Note

  • [1] The research team focused on the contrast between Black students and other students because the Black subgroup was the only race/ethnicity subgroup with sufficient data. Moreover, prior evaluation of another AES system suggested that African American students (particularly males) tend to receive slightly lower scores than from human raters, while scores of students of other races (i.e., White, Hispanic, Asian, American Indian, Other) did not differ (Bridgeman, 2013). Prior examinations of bias among human raters have also shown race-based bias against African American writers (e.g., Johnson and VanBrackle, 2012; Malouff and Thorsteinsson, 2016).
  • Afrin, Tazin, Elaine Wang, Diane Litman, Lindsay C. Matsumura, and Richard Correnti, "Annotation and Classification of Evidence and Reasoning Revision in Argument Essay Writing," Proceedings of the Fifteenth Workshop on Innovative Use of NLP for Building Educational Applications, July 10, 2020, pp. 75–84.
  • Bridgeman, B., "13 Human Ratings and Automated Essay Evaluation," in Mark D. Shermis and Jill Burstein, eds., Handbook of Automated Essay Evaluation: Current Applications and New Directions, 1st ed., Routledge, 2013, p. 221.
  • Correnti, Richard, Lindsay C. Matsumura, Laura S. Hamilton, and Elaine Wang, "Combining Multiple Measures of Students' Opportunities to Develop Analytic, Text-Based Writing Skills," Educational Assessment, Vol. 17, No. 2/3, 2012, pp. 132–161.
  • Correnti, Richard, Lindsay Clare Matsumura, Laura Hamilton, and Elaine Wang, "Assessing Students' Skills at Writing Analytically in Response to Texts," Elementary School Journal, Vol. 114, No. 2, December 2013, pp. 142–177.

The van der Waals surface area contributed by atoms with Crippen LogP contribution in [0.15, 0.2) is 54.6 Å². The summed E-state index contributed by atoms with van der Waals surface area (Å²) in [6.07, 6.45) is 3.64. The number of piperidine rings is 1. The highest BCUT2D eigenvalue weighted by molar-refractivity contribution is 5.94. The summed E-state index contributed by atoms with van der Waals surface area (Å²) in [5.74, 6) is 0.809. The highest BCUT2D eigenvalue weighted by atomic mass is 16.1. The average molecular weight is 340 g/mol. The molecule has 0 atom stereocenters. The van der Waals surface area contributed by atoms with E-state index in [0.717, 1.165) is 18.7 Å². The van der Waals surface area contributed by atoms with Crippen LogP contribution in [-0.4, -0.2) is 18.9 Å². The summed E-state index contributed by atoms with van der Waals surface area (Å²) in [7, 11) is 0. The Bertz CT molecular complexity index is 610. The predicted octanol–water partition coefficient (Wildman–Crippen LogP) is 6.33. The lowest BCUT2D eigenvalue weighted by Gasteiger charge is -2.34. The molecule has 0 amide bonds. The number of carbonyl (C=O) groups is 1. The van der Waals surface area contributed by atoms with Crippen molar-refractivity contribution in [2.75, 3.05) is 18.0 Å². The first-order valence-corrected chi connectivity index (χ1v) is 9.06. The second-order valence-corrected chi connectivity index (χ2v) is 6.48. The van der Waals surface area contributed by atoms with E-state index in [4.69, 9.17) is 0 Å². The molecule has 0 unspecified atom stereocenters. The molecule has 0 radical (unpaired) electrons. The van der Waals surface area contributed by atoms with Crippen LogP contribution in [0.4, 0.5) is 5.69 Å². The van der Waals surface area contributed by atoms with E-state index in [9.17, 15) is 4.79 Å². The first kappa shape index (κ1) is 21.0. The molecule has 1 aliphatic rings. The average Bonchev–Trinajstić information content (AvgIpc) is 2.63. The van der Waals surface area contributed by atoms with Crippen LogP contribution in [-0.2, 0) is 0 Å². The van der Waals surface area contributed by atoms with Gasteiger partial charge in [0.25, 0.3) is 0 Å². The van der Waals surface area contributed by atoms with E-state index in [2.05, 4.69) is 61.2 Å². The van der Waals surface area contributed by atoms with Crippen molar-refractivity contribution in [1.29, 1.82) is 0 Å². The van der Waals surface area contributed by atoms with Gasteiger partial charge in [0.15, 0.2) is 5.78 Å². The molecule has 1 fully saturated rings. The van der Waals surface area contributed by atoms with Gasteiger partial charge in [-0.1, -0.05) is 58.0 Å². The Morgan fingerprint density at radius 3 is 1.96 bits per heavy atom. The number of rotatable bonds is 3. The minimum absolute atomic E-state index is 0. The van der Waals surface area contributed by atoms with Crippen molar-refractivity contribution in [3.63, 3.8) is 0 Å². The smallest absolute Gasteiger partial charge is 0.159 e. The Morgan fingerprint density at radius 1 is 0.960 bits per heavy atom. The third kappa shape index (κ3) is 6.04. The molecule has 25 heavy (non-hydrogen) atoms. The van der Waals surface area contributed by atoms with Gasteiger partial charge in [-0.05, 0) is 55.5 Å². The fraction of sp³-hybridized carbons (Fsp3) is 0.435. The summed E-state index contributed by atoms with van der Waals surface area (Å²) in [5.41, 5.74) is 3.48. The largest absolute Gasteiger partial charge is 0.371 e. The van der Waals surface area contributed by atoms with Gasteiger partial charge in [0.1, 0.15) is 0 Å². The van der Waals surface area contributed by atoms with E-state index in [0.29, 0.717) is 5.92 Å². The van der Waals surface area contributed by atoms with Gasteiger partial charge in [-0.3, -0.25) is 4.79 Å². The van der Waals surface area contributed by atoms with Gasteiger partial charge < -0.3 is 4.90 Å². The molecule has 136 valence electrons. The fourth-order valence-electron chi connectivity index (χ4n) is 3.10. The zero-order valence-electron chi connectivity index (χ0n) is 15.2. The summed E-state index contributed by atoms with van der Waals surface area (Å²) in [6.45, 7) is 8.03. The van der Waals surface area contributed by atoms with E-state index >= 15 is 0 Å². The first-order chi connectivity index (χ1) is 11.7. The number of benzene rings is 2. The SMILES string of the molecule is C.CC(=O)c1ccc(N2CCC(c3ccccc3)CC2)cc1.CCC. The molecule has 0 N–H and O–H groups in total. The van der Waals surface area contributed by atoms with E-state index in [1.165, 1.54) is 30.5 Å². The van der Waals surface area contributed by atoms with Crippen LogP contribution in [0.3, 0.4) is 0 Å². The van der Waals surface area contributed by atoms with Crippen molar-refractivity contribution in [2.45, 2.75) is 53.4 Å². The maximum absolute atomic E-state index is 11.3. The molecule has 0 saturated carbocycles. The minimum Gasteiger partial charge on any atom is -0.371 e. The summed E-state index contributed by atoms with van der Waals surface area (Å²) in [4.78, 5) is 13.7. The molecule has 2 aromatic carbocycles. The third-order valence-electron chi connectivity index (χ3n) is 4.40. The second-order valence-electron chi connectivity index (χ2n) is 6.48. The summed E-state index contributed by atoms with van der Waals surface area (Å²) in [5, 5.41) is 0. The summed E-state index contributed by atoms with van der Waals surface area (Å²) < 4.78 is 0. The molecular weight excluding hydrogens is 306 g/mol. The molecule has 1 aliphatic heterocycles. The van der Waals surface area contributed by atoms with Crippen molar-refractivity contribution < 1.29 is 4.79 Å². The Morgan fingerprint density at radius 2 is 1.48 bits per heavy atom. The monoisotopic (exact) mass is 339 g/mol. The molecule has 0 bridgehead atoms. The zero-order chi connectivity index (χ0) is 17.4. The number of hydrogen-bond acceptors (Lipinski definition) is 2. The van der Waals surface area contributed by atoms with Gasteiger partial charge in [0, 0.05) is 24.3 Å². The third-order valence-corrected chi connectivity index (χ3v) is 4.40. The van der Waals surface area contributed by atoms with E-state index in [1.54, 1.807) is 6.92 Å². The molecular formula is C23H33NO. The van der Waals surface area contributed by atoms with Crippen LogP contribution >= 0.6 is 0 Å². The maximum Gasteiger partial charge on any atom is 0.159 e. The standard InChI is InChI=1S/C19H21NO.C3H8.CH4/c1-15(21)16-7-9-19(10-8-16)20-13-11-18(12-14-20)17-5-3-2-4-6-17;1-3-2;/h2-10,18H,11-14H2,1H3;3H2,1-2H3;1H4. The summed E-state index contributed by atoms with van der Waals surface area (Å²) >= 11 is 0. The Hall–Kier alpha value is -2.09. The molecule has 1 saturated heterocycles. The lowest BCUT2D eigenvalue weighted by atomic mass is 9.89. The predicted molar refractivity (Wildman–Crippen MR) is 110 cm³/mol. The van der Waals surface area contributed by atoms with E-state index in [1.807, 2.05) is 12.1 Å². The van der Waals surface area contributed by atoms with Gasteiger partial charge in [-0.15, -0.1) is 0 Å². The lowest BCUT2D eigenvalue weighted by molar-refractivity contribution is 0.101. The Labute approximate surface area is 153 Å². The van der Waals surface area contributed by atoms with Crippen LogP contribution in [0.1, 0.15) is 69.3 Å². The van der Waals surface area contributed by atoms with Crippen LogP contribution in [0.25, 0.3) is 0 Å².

• Johnson, David M., and Lewis Napoleon VanBrackle, "Linguistic Discrimination in Writing Assessment: How Raters React to African American 'Errors,' ESL Errors, and Standard English Errors on a State-Mandated Writing Exam," Assessing Writing, Vol. 17, No. 1, 2012, pp. 35–54.
  • Malouff, John M., and Einar B. Thorsteinsson, "Bias in Grading: A Meta-Analysis of Experimental Research Findings," Australian Journal of Education, Vol. 60, No. 3, 2016, pp. 245–256.
  • Matsumura, Lindsay Clare, Elaine L. Wang, Richard Correnti, and Diane Litman, "Designing Automated Writing Evaluation Systems for Ambitious Instruction and Classroom Integration," in A. Alvi, ed., Artificial Intelligence in STEM Education: The Paradigmatic Shifts in Research, Education, and Technology, Milton Park, Abingdon-on-Thames, Oxfordshire, United Kingdom: Taylor and Francis, forthcoming.
  • National Governors Association Center for Best Practices, Council of Chief State School Officers, Common Core State Standards: English Language Arts, Washington, D.C., 2010.
  • Rahimi, Zahra, Diane J. Litman, Richard Correnti, Lindsay Clare Matsumura, Elaine Wang, and Zahid Kisa, "Automatic Scoring of an Analytical Response-to-Text Assessment," in Stefan Trausan-Matu, Kristy Elizabeth Boyer, Martha Crosby, and Kitty Panourgia, eds., Intelligent Tutoring Systems, ITS 2014, Lecture Notes in Computer Science, Vol. 8474, Berlin: Springer Nature, 2014, pp. 601–610.
  • Wang, Elaine Lin, Lindsay Clare Matsumura, Richard Correnti, Diane Litman, Haoran Zhang, Emily Howe, Ahmed Magooda, and Rafael Quintana, "eRevis(ing): Students' Revision of Text Evidence Use in an Automated Writing Evaluation System," Assessing Writing, Vol. 44, April 2020.
  • Wang, Elaine, Lindsay Clare Matsumura and Richard Correnti, "Student Writing Accepted as High-Quality Responses to Analytic Text-Based Writing Tasks," Elementary School Journal, Vol. 118, No. 3, 2018, pp. 357–383.